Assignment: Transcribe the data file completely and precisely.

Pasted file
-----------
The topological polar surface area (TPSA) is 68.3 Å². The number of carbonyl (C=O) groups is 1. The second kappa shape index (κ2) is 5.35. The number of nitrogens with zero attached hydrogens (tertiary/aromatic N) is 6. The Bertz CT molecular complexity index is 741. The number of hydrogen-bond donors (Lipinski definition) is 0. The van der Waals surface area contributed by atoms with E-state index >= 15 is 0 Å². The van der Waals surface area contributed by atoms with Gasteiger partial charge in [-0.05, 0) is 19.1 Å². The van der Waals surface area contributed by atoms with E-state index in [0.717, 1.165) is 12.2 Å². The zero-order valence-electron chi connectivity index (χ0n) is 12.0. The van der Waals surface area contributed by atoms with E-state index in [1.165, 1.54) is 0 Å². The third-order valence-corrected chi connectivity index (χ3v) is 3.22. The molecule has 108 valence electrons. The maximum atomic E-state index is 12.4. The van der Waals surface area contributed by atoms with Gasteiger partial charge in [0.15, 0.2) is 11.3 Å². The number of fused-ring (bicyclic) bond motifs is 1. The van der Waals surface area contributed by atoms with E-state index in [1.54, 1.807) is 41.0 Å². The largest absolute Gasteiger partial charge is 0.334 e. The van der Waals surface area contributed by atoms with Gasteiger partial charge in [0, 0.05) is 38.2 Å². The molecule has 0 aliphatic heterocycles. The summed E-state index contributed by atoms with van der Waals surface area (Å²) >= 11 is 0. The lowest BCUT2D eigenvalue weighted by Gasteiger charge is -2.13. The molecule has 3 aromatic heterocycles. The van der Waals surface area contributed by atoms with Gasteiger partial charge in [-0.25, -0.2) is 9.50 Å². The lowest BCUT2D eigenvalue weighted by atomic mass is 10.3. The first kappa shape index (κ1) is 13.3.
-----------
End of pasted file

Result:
The topological polar surface area (TPSA) is 68.3 Å². The number of carbonyl (C=O) groups is 1. The second kappa shape index (κ2) is 5.35. The number of nitrogens with zero attached hydrogens (tertiary/aromatic N) is 6. The Bertz CT molecular complexity index is 741. The number of hydrogen-bond donors (Lipinski definition) is 0. The van der Waals surface area contributed by atoms with E-state index >= 15 is 0 Å². The van der Waals surface area contributed by atoms with Gasteiger partial charge in [-0.05, 0) is 19.1 Å². The van der Waals surface area contributed by atoms with E-state index in [0.717, 1.165) is 12.2 Å². The zero-order valence-electron chi connectivity index (χ0n) is 12.0. The van der Waals surface area contributed by atoms with E-state index in [1.165, 1.54) is 0 Å². The third-order valence-corrected chi connectivity index (χ3v) is 3.22. The molecule has 108 valence electrons. The maximum atomic E-state index is 12.4. The van der Waals surface area contributed by atoms with Gasteiger partial charge in [0.15, 0.2) is 11.3 Å². The number of fused-ring (bicyclic) bond motifs is 1. The van der Waals surface area contributed by atoms with E-state index in [1.54, 1.807) is 41.0 Å². The largest absolute Gasteiger partial charge is 0.334 e. The van der Waals surface area contributed by atoms with Gasteiger partial charge in [0, 0.05) is 38.2 Å². The molecule has 0 aliphatic heterocycles. The summed E-state index contributed by atoms with van der Waals surface area (Å²) >= 11 is 0. The lowest BCUT2D eigenvalue weighted by Gasteiger charge is -2.13. The molecule has 3 aromatic heterocycles. The van der Waals surface area contributed by atoms with Gasteiger partial charge in [-0.25, -0.2) is 9.50 Å². The lowest BCUT2D eigenvalue weighted by atomic mass is 10.3. The first kappa shape index (κ1) is 13.3.